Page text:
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How this company wants to prevent the next financial crisis
Fonetic listens in on traders’ phone calls so banks can try to stop fraud in its tracks.
As lawsuits and fines continue to pile up in the seemingly never-ending aftermath of the financial crisis, on top of reams of new laws (the much-maligned Dodd Frank Act reportedly has 14 000 pages of new regulations to accompany it), banks have to keep a closer eye than ever on those wayward traders.
So it’s not surprising there is now a market for giving banks a helping hand. Fonetic was founded in Madrid 15 years ago to track and analyse phone calls in bank, telecoms and insurance call centres and realised its technology could be used to track traders’ calls, which it estimates could total as many as 14 million hours over a year on a floor of 2 000 traders.
“Traders… don’t speak normal English. They speak slang, they speak dialect, they switch between languages,’ says Simon Richards, Fonetic’s US boss. “Trying to find that call is like trying to find a needle in a haystack.”
Fonetic’s search technology is more accurate in combing through the myriads of cryptic calls than transcription technology, which loses about 60 percent of data from the beginning, as its algorithms are based on categories and topics, Richards said. Compliance officers can set up alerts on the company’s platform, which also pulls in chat rooms and emails, so they can try to proactively detect a potential fraud before it happens.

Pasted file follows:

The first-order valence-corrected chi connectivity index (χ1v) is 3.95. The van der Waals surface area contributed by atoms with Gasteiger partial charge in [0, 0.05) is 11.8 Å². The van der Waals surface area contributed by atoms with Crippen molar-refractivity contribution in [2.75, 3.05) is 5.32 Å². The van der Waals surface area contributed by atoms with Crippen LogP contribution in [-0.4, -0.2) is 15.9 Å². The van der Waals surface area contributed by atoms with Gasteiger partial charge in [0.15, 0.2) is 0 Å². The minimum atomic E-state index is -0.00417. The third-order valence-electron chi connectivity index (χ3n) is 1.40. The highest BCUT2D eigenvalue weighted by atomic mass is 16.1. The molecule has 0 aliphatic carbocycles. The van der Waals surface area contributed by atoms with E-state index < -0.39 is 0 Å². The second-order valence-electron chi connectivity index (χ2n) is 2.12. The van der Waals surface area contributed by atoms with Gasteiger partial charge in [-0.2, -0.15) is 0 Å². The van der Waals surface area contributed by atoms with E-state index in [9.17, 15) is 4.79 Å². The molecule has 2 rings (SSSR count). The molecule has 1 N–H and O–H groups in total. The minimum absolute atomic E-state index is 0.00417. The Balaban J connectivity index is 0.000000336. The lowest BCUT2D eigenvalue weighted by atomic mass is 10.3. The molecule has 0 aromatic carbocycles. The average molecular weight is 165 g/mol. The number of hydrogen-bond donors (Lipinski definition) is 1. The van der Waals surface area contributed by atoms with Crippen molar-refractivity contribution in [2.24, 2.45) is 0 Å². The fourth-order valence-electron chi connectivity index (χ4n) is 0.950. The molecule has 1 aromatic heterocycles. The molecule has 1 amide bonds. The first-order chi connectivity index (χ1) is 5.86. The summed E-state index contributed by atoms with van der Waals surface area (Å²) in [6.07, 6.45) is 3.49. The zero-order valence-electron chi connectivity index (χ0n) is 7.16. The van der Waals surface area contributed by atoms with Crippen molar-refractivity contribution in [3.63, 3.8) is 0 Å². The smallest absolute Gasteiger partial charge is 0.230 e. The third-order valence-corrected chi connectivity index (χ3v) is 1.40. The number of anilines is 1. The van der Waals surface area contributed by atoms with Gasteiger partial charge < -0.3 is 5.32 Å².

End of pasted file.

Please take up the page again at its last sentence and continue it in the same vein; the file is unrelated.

The company’s technology has been used by Spanish bank BBVA for the last five years and is currently being rolled out by Santander across seven countries in five languages. It is still in talks with 35 banks, after expanding outside Spain to offices in London and New York last April, and hopes to have three to five more signed up by the end of the year, Richards said, although he was tight-lipped on revenues and more specific growth plans.
Clearly, even the cleverest technology can’t detect a type of fraud or trader terminology that doesn’t even exist yet. But there’s clearly money to be made helping banks mop up past misdemeanours and tick boxes for those reams of new regulations.